Why Amy Schumer Is Ditching Comedy—and Getting Serious

The actress is getting serious for the first time in her career.

By Seija Rankin Oct 27, 2017 2:00 PMTags
Fall Movie Preview I: A-List Actresses

Steve Carell in FoxcatcherAdam Sandler in Punch Drunk LoveJennifer Aniston in Cake

Amy Schumer certainly isn't the first comedian to test out her more dramatic side. In fact, it's almost a Hollywood rite of passage for those who deal mainly in jokes to toss aside the laughs and harness their inner thespian. For some, trying on serious roles can just be a one-and-done challenge, a way to prove to themselves that they're more than just punch lines or to test the waters on the other side of the pond. For others, the first-ever drama is a calculated career move—or even an awards bid. (Cough...Foxcatcher...cough). 

It remains to be seen whether Schumer is chasing the aforementioned challenge or whether she's going full Carell, but this weekend movie audiences will get to decide for themselves whether her acting chops are as sharp as her wit. 

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Schumer stars in Thank You For Your Service, a movie about the perils that soldiers returning from the Iraq war face on the home front. It's the onscreen adaptation of a book of the same name that follows an army battalion returning from battle and it just so happens to be written and directed by Jason Hall, the man behind the screenplay for the Bradley Cooper-starring American Sniper. (And whose own brother served in the Army in the '90s). 

In other words, this isn't exactly Snatched. 

The comedian plays Amanda Doster, the wife of Sergeant James Doster, who is killed right before he is scheduled to return home from the battlefield. (And don't worry: That's not a spoiler. It's literally the first thing you learn about her). While most of the characters, like star Miles Teller, are trying to work through their own PTSD, Amy's character is grappling with questions about her husband's death.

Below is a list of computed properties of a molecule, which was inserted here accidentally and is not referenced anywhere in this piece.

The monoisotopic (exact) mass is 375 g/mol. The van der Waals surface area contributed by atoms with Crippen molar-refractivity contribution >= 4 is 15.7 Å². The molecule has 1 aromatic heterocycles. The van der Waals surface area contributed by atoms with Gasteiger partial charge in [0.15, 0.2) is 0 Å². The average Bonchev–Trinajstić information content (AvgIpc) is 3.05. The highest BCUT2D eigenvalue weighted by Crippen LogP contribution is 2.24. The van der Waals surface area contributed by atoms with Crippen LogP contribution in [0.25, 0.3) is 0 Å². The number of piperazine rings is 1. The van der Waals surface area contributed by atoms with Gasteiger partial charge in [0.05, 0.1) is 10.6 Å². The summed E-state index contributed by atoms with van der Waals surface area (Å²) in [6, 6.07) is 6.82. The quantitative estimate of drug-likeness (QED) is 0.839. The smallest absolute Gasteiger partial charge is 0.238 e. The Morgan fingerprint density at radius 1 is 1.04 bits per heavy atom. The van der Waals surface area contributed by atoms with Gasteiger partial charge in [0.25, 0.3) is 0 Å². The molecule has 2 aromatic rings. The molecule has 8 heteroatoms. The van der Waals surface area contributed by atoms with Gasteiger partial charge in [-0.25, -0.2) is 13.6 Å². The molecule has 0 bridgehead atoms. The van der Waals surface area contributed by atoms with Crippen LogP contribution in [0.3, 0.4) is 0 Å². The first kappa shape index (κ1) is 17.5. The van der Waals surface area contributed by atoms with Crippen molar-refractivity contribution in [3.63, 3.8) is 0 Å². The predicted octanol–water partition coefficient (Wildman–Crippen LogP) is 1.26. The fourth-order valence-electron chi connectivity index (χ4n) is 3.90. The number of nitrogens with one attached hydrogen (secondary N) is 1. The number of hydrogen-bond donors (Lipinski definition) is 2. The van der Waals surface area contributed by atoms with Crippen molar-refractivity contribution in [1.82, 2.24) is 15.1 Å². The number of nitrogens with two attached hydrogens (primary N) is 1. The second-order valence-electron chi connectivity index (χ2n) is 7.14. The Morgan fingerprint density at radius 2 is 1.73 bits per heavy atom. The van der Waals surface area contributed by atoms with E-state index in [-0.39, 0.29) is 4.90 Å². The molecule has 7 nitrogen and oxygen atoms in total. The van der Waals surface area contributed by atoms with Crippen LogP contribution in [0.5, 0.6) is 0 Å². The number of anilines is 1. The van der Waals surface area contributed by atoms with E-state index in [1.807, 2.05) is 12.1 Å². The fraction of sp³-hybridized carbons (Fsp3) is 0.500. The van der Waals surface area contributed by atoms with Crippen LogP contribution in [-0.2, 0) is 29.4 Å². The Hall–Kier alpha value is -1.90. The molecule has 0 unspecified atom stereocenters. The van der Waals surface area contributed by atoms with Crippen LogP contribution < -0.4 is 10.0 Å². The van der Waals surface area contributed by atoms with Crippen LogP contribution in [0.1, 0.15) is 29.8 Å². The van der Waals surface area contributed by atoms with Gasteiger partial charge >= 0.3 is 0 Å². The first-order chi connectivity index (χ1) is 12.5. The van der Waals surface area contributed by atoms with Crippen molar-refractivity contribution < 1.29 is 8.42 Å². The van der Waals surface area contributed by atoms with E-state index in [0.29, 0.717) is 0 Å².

The first thing that Amy's fans should know is that the part is, well, small. She appears onscreen frequently and her character is alluded to more often than that, but she only has a handful of lines. She comes out of the gate strong with a big conflict in the third scene of the movie—she confronts Teller's character during the ceremonial soldier's homecoming on an airport tarmac to find out the tragic details surrounding her husband's still-mysterious death while deployed—but then is barely heard from until one of the flick's final scenes. 

Most of the movie centers around Teller and his fellow soldiers and their struggles back in the "real world" (like processing the trauma of what they saw in Iraq and criminally long waits at the VA, to name a few), so Schumer's Amanda Doster serves to show how war affects civilians, too. What happened to her husband remains a mystery for most of the movie, and her mere presence haunts Teller and his friends.  

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Hall, the director, has admitted that he was initially hesitant to cast Schumer in the role—not only is such a serious part uncharted territory for the comedian, but the character is fully traumatized. It's a tricky job for even the most seasoned dramatist. The behind her casting stands that Amy let the studio know she was interested in the part (and ready and willing to take on a new genre), so they decided to have her come in and audition.

As the director has made clear, she had clearly put in a lot of preparation and practice.

"When she came in, she was raw and ready," Hall said while promoting Thank You For Your Service. "There was a sense of her being present and carrying this grief...She just became Amanda, took on a different physicality and worked hard to help create an amazing transformation into this character."

The second thing that Amy Schumer fans should know is that she's actually pretty good in the role. The filmmakers did their part in her transformation by giving her one of the most startling makeunders audiences have seen in a long time. (Don't be surprised if you find yourself gasping at first sight). To play Amanda Doster, she dons a brunette wig and clothes that could only be described as, well, modest. (Think very, very plain). Combine that with minimal makeup and a demeanor that is more reserved than we ever thought possible and you have a nearly unrecognizable Amy Schumer. 

Amy shies away from pretty much everything she's used to doing on camera and to say she is reserved in the part would be an understatement. Whether it's effective is probably going to be up to each individual viewer—and how much they're willing to suspend belief. It's a bit distracting to get used to seeing her this way, and the role certainly could have benefited from more screen time if for nothing else but to allow the audience to get used to it a little bit more. 

That being said, the final thing Amy Schumer fans should know is that she has one of the movie's most pivotal scenes. Most of the plot (and Teller's character's journey) leads up to the question of whether he's going to give Amanda the explanation she deserves about her husband's death. We'll stay spoiler-free, but Hall himself described her monologue at the flick's end as "the defining lines of the film. 

No pressure for a first-timer or anything, right Amy?